As we continue our recovery and cleanup efforts, please visit the Emergency website for the latest information on openings and closings in Miami-Dade County.
There is consensus among the world’s leading scientists that Southeast Florida is one of the regions most vulnerable to climate change. Miami-Dade County has been in the forefront of addressing these issues for many years, particularly potential flooding impacts. The County has been implementing policies and initiatives to address climate change, environmental protection and other sustainability issues including energy efficiency and water conservation.
Miami-Dade County’s climate change strategy is outlined in GreenPrint as well as in the Southeast Florida Regional Climate Change Compact’s Regional Climate Action Plan (RCAP). RCAP was initially developed in August 2012 and updated in 2017 with the help of local government staff, key stakeholders and partners, and members of the general public.
The Compact is a regional collaborative formed in 2009 with Broward, Miami-Dade, Monroe and Palm Beach counties, as well as their municipalities and partners. The Compact was adopted by the Miami-Dade Board of County Commissioners to develop joint policy positions, legislative policy statements, and RCAP. The Compact also holds an annual Summit which Miami-Dade hosted in 2010 and 2014, and will host again this year on October 24-25, 2018, at the Miami Beach Convention Center. Read more about sponsorship opportunities and information.
Addressing Sea Level Rise
For an overview of the issue of sea level rise, please see our Story Map which includes information on what the County is doing to adapt.
The County has been seriously working on this issue since the Sea Level Rise Task Force was formed in July 2013. This Task Force reviewed the relevant information regarding the potential impact of sea level rise on public services, facilities, real estate, water, ecological resources, property and infrastructure. The Task Force provided the County with direction and recommended adaptation efforts.
Subsequently, the County issued a series of reports providing more detailed information on these and other topics:
- Executive Summary
- Flooding and Saltwater Intrusion
- Adaptation Action Areas
- Environmentally Endangered Lands
- Enhanced Capital Plan
- Climate Change Advisory Task Force
- Assessment of available tools to create a more resilient transportation system (10.2 MB)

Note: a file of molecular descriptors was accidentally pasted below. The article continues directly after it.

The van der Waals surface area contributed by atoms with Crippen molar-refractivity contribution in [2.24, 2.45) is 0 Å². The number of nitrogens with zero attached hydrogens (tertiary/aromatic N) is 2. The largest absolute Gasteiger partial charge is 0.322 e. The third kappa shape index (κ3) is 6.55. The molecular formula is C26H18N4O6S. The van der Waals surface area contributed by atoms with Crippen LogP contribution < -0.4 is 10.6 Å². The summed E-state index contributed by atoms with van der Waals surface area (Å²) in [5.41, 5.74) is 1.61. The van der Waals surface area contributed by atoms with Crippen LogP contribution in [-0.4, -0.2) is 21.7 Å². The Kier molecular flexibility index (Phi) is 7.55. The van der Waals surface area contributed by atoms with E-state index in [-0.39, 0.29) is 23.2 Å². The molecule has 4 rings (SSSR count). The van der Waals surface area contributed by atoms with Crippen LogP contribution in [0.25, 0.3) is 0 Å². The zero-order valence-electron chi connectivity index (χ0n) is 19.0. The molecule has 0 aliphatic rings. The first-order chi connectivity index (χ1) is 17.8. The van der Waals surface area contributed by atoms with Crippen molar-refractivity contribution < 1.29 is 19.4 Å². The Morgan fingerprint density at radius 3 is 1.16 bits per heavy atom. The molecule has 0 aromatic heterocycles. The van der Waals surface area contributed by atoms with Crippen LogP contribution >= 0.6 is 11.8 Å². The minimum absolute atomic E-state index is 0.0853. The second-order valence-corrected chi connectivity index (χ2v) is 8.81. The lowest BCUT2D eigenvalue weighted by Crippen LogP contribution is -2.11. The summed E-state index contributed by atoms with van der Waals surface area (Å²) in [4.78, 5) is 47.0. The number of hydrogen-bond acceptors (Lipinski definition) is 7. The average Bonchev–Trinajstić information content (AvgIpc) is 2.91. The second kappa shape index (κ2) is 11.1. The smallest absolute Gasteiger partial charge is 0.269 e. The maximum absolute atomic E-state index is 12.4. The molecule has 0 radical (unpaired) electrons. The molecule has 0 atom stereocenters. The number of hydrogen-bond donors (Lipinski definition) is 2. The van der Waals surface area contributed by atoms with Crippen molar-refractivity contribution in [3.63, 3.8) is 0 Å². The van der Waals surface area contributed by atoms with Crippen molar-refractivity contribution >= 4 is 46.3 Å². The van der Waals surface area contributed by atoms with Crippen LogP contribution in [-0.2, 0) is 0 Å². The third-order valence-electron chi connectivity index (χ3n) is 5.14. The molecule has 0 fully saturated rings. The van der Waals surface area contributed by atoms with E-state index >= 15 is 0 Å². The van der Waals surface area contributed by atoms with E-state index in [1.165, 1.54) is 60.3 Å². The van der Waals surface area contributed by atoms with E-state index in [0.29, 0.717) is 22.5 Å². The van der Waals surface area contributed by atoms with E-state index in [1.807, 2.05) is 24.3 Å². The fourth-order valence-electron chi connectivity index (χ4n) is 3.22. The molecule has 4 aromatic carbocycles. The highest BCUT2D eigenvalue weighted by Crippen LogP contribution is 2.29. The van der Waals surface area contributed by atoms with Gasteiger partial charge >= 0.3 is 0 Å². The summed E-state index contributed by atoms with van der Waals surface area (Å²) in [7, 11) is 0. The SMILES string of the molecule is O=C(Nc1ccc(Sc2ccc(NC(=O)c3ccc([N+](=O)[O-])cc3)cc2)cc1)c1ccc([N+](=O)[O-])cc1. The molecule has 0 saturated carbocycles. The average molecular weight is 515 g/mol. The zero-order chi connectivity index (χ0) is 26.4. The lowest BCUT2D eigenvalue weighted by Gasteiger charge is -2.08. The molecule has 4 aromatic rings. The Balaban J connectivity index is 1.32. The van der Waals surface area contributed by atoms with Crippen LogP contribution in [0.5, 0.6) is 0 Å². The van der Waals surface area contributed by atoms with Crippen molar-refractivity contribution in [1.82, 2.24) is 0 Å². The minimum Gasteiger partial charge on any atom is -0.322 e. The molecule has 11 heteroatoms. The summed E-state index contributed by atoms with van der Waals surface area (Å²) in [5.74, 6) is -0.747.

- Final report for Resolution R-49-15 in support of the Sea Level Rise Task Force final recommendations (6.4 MB)
- Final report for the Sea Level Rise and Storm Surge Rapid Action Plan (43 MB)
Planning for Sea Level Rise
Since 2014 and the adoption of Resolution No. R-451-14 it has been County policy that all capital projects consider the impacts of sea level rise. For all planning purposes the County relies upon the Compact’s Unified Sea Level Rise Projection for Southeast Florida. These locally-adapted projections incorporate the best available science and are consistent with the projections used by the Army Corps of Engineers, the National Oceanographic and Atmospheric Administration and the Intergovernmental Panel on Climate Change. By 2060, the County expects sea levels to be 14 to 34 inches higher than the 1992 mean sea level.
Adaptation Action Areas
The County’s first pilot Adaptation Action Area was the Arch Creek Basin, a low-lying stormwater basin in the northeastern portion of the County.
In May 2016, the Urban Land Institute (ULI) hosted an Advisory Services Panel which produced a final report (6.7 MB) focused on the area’s flood challenges. In advance of that panel, the County published a briefing book (11.3 MB).
In November 2015, ULI’s recommendations were taken further through a Resilient Redesign III charrette aimed at enhancing the resilience of three low-lying areas within the Arch Creek basin. The final presentation (20.7 MB) showcases the ideas of the design teams.
In November 2017, the County worked with ULI to explore whether a Transfer of Development Rights (or TDR) program could be one effective adaptation tool for that area. The ULI panel provided their recommendations for a TDR program in a report, Exploring Transfer of Development Rights as a Possible Climate Adaptation Strategy .
- Southeast Florida Develops Plans to Address Sea Level Rise and Conserve Water
- NOAA Digital Coast Case Study: Miami-Dade was featured as a best practice case study -- Adapting to Sea Level Rise in Miami-Dade County, Florida -- as part of NOAA’s Digital Coast initiative and Inundation Toolkit.
- ICLEI Climate Adaptation Program – Climate Resilient Communities. Miami-Dade County was the first local government in the nation to use ICLEI's advanced tools and resources to accelerate its preparedness to climate change.
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